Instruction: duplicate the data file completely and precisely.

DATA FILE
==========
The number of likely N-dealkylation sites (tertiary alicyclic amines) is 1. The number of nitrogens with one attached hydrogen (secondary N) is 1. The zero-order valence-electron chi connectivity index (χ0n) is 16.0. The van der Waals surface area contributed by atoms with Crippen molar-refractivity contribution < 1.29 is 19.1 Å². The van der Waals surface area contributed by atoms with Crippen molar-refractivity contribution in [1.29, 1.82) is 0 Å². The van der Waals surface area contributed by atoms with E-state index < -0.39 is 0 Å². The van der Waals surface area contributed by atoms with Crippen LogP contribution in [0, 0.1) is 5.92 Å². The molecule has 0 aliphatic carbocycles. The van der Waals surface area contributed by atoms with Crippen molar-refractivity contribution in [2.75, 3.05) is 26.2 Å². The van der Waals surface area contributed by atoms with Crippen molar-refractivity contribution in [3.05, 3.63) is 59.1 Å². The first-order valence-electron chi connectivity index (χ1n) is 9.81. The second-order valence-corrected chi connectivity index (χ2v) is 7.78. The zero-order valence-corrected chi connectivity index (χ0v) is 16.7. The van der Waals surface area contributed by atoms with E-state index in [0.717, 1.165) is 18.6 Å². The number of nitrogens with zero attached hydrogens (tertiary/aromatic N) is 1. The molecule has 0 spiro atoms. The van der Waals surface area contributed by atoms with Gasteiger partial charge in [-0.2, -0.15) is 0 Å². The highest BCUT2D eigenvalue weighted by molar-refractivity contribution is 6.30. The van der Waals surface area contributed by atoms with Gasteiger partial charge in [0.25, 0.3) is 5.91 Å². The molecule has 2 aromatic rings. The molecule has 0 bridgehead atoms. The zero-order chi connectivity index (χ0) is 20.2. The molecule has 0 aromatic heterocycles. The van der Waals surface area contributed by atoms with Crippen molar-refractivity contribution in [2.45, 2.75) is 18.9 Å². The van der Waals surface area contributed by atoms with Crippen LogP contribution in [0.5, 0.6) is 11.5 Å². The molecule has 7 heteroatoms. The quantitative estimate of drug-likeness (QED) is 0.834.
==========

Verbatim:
The number of likely N-dealkylation sites (tertiary alicyclic amines) is 1. The number of nitrogens with one attached hydrogen (secondary N) is 1. The zero-order valence-electron chi connectivity index (χ0n) is 16.0. The van der Waals surface area contributed by atoms with Crippen molar-refractivity contribution < 1.29 is 19.1 Å². The van der Waals surface area contributed by atoms with Crippen molar-refractivity contribution in [1.29, 1.82) is 0 Å². The van der Waals surface area contributed by atoms with E-state index < -0.39 is 0 Å². The van der Waals surface area contributed by atoms with Crippen LogP contribution in [0, 0.1) is 5.92 Å². The molecule has 0 aliphatic carbocycles. The van der Waals surface area contributed by atoms with Crippen molar-refractivity contribution in [2.75, 3.05) is 26.2 Å². The van der Waals surface area contributed by atoms with Crippen molar-refractivity contribution in [3.05, 3.63) is 59.1 Å². The first-order valence-electron chi connectivity index (χ1n) is 9.81. The second-order valence-corrected chi connectivity index (χ2v) is 7.78. The zero-order valence-corrected chi connectivity index (χ0v) is 16.7. The van der Waals surface area contributed by atoms with E-state index in [0.717, 1.165) is 18.6 Å². The number of nitrogens with zero attached hydrogens (tertiary/aromatic N) is 1. The molecule has 0 spiro atoms. The van der Waals surface area contributed by atoms with Gasteiger partial charge in [-0.2, -0.15) is 0 Å². The highest BCUT2D eigenvalue weighted by molar-refractivity contribution is 6.30. The van der Waals surface area contributed by atoms with Gasteiger partial charge in [0.25, 0.3) is 5.91 Å². The molecule has 2 aromatic rings. The molecule has 0 bridgehead atoms. The zero-order chi connectivity index (χ0) is 20.2. The molecule has 0 aromatic heterocycles. The van der Waals surface area contributed by atoms with Crippen molar-refractivity contribution in [2.45, 2.75) is 18.9 Å². The van der Waals surface area contributed by atoms with Crippen LogP contribution in [0.5, 0.6) is 11.5 Å². The molecule has 7 heteroatoms. The quantitative estimate of drug-likeness (QED) is 0.834.